Students debate tea and coffee


Musical Performance junior Jillian Kouzel, a barista at La Tazza Fresca has worked at the shop for about a year. She likes coffee and decided to work at a coffee shop because of the extra time she has.
Photo Credit: Iris Bilich | Daily Texan Staff

At either ends of the Drag lie two distinct realms of caffeine for energy-drained college students. On one end, a quaint hole in the wall of bright toned walls mixes cool, refreshing tea, and on the other a dimly lit, moderately spirited haven serves up steaming java.

Tea and coffee were both adopted by Europe by the 17th century. Now, the modern consumer demands a vast array, and in an effort to captivate the modern customer, coffee and tea were made boundless. Today, one can find a coffee or tea derivative of any brewing process, temperature and ingredient blend they desire. The stimulating qualities attributed to both beverages make them ideal for exhausted intellects, drudging through books, essays and the like.

At the Tapioca House on Guadalupe Street, manager Simon Liu is often seen taking part in the tedious orders of business. Liu has been brewing for 30 years, but the shop itself is about 14 years old. He said the Chinese have been drinking tea for thousands of years.

“Tea is part of our everyday life,” Liu said, “In China, we say there are some things you face every day: rice, water and tea.”

His drink of choice is traditional milk tea. In part because every store has its own take, its own secret recipe.

For neuroscience freshman Maher Rahman, drinking tea is an integral part of his Bengali heritage.

“Tea is a social setting,” Rahman said. “When you brew tea you brew it for the entire household.”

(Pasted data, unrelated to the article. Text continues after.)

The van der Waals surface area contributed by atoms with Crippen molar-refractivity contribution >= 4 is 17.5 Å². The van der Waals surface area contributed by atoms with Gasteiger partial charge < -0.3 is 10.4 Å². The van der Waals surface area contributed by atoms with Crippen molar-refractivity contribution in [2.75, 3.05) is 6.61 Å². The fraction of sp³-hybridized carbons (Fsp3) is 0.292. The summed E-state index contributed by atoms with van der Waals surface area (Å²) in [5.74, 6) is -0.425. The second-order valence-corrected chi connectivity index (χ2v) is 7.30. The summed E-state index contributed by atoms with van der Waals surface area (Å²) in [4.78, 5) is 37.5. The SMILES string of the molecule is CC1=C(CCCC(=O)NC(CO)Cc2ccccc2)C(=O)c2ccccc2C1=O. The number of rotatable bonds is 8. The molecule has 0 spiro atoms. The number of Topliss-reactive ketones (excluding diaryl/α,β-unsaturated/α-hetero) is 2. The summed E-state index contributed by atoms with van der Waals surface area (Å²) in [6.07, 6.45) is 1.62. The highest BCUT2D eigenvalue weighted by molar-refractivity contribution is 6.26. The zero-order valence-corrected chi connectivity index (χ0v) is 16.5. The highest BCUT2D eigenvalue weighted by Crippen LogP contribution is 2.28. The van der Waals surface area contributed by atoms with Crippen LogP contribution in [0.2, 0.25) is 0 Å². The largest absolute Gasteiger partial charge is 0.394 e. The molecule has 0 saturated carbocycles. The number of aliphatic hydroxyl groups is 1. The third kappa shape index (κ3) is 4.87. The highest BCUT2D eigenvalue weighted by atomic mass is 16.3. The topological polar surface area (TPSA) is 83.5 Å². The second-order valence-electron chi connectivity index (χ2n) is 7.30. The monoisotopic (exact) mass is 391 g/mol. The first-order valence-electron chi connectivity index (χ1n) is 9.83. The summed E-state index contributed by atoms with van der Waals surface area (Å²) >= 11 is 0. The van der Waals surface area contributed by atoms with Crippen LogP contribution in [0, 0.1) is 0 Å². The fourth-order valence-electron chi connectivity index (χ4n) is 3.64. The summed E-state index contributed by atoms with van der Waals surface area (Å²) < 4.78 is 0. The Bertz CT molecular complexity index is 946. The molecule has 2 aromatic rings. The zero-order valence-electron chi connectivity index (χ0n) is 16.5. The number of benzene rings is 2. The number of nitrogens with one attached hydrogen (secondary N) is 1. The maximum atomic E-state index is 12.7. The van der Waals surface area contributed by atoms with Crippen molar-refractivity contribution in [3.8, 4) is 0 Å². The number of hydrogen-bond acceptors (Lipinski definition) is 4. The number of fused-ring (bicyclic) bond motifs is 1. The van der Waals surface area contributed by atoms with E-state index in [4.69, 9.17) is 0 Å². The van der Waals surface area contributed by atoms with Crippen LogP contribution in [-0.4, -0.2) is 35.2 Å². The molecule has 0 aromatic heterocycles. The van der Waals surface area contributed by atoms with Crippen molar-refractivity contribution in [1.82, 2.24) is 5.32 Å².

Tea is usually served around lunchtime and right before dinner, standard culture for Bengali families. He drinks traditional chai with coffee creamer around lunch and green tea, or Bengal spice, before dinner. It serves as a sort of preparation for the coming meal. For Rahman, coffee is too strong, too bitter. He prefers, as some would say, pompous water.

A common appeal for java enthusiasts are independent coffee shops. One such establishment is La Tazza Fresca, located on 37th and Guadalupe streets. The barista at La Tazza, oboist junior Jillian Kouzel, has spent a year at the shop. In essence, she loves coffee, she had time, so she applied for the job.

“I just drink hot, black, regular coffee. Like bare minimum, nothing fancy,” said Kouzel. “It really is just the utility of it. The fact that it wakes me up.” 

There was a notable attention to detail, but Kouzel admits she isn’t an expert, she simply knows how to make drinks. 

Eventually, the subject of shop regulars came up. Typically, small coffee shops have a solid group of regulars that sit at the bar and converse. These relationships can become pretty significant. Kouzel is learning Spanish, and even met her boyfriend from behind the counter.

Kouzel said she had stints with “super sweet” coffee and lattes, explaining the latter were more for taste than the former. 

“I love a hot cup of coffee in the morning and during the day,” Kouzel said, “It’s not like anything spiritual for me, it just makes me feel energized. It works.”